Anyway, after the hot, dusty beginning, the trail turns into a cool corridor of strawberry guava. You'll see a blue taped trail--this leads to a section of the old Malaekahana trail (if you're interested, try it--it leads back to the trail you're on now--but it is pretty overgrown) Keep on going up the ridge til you see a whole bunch of pink tape-- the trail to the right goes down to the waterfalls; the trail you're on goes to the summit (haven't done it, but heard it's overgrown).
We went down to the waterfalls--lovely. Explore the area--it is paradise.
Will be going to Big Island 7/29. Am not doing anything as ambitious as Halape, but am hoping to sneak in a little bit of hiking in between family stuff.
I understand that HTMC used to do Kahuku, but must be 40+ years ago, no one is around to even talk about it :)
It seems that you can access the trailhead by keeping walking on the wide trail instead of turning up Malaekahana. Don't know if you will be harassed by the military or what. The top of Kahuku is near to the endpoint of the "Pupukea" hike, and people have checked that out.
We did it in 1995.
Malaekahana trail is the trail parallel to the better known Laie trail, and both go from Laie up to the Koolau summit.
There is yet another trail, Kahuku, that is also parallel to them, but Kahuku trailhead is located in forbidden territory.
Malaekahana and Kahuku have not been hiked by clubs for at least 30 years.
In 1995, the Boy Scouts started clearing the lower section of Malaekahana, and the hiking club took over the middle and upper sections. Eventually, we made one big push and got to the top.
Start in the same place as the Laie trail. Just before Laie trail turns left to go fairly steeply uphill, turn right on the jeep road and keep going. There are some forks, and the ribbon should be followed. After half an hour, the trail veers off from the road to go uphill, and there is a ribbon there.
It soon goes through a wide eroded slope. After half an hour or so of hot, dry hiking, we come to a wide turn-around spot for vehicles. The foot-trail continues to the right.
Soon it goes through a guava forest, which we hacked through by brute force. It seems on the map that the original trail goes on the hillside rather than on the ridge top, but it turned out to be easier to hack through the forest on the ridge top than to hunt for the old trail further down. In maybe an hour it comes to an intersection with a trail that goes down on the right, which goes down to the valley, a stream, and a waterfall. I never went down and don't know about this interlude.
Continue on the ridge to get to the Koolau summit. Again, our hacked out trail always stays on the ridge top, while the map shows some detours lower down along the hillside, which are too difficult to find and clear. After another hour we come to a high point, and the correct trail goes to the left and fairly steeply down to a saddle. Some of us explored to the right, but it does not seem to lead anywhere. Go down and then go back up again, many, many times. It takes about two and half hours to get to the top. Near the top, the vegetation gets sparser, and one can identify the original trail better, here and there.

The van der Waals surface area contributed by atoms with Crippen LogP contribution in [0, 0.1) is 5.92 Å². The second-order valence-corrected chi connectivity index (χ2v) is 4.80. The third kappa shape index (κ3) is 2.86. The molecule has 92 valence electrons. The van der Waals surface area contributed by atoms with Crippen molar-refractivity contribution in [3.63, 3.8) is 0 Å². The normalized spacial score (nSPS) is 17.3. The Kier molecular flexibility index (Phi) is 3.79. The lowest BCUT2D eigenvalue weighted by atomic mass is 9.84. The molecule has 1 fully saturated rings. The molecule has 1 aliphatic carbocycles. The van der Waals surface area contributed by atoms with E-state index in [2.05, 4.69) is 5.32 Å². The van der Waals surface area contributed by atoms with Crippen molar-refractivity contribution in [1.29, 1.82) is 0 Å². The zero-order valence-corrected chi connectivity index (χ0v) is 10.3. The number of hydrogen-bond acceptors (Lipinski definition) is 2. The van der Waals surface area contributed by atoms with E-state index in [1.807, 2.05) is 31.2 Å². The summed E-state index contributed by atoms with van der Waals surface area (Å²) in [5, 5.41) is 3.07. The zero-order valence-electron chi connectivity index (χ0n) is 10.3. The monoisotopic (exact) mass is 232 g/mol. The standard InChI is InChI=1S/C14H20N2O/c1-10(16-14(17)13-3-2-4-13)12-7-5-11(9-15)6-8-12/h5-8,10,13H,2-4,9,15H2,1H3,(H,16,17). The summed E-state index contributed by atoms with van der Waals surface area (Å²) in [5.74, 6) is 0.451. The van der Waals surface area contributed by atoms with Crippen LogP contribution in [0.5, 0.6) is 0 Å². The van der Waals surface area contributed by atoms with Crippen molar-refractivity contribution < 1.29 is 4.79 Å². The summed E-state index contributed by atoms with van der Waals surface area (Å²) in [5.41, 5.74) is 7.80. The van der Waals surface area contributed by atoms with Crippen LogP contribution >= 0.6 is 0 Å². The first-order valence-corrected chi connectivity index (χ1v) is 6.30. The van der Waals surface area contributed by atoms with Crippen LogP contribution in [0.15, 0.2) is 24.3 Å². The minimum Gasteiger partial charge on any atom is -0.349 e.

There is a final hill to climb and then we go down the hill on the other side, and suddenly we come upon the summit trail. This is a truly desolate spot, for it is on a plateau, and we look around and cannot see anything but ridges, valleys and the ocean. We cannot see any houses in all directions.
We turned left on the Koolau Summit Trail towards Laie trail. The summit trail is mostly passable in this section. It takes an hour to get to a flat muddy hollow, and a steep climb from the hollow to get to the top of the Laie trail. It is easy to remember, for this is the only place where there is a steep climb on the Summit Trail.
The top of Laie is a hole in the ground, where shelter from high winds can be sought if there are high winds. From there it is some 3 hours down to your cars below. You will find Laie to be wide open and very easy walking by comparison after going through Malaekahana on the way up.
The summit of the Kahuku trail is located very near to where the HTMC terminates its Pupukea Summit hike (the lunchspot I referred to in my recent hike-from-hell write-up). Yesterday, Pat and I passed a faint trail that we thought was the topping out point of Kahuku. If it's anything like the segment of summit trail we did, be prepared for a bear of a hike (or worse). But then you can always invite Pat Rorie, the human battering ram, to come along with you. :-)
Reaching the summit on the Malaekahana Trail is also supposedly very taxing. HTMC vet Ken Suzuki, a hiking slouch by no means, told me it took him a half dozen attempts before he finally reached the Koolau crest via Malaekahana.
For myself, I would LOVE to have y'all going up Kahuku with us. However, Jim is sort of a loner hiker (he tolerates me because I'm the cook on camping trips). He is kind of obsessed w/Kahuku & his personality type would want to do it on his own.
There is no reason why, um, some intrepid hiking types couldn't make their way up (or down) the trail first. :-)
Of course, going DOWN Pupukea summit is more logical (he hasn't gone down the trail because he doesn't want me stuck half-way, that is, it's a long way back to the top)
Good luck! Kahuku Trail will be conquered!
p.s. be careful around river bed. last time we were there, people started joy-shooting out of nowhere right at us. they didn't know we were there, but that didn't stop my heart from leaping out of my chest. Jim stopped them with a shrill whistle. They smiled weakly at us when we passed. potential disaster, but no one hurt.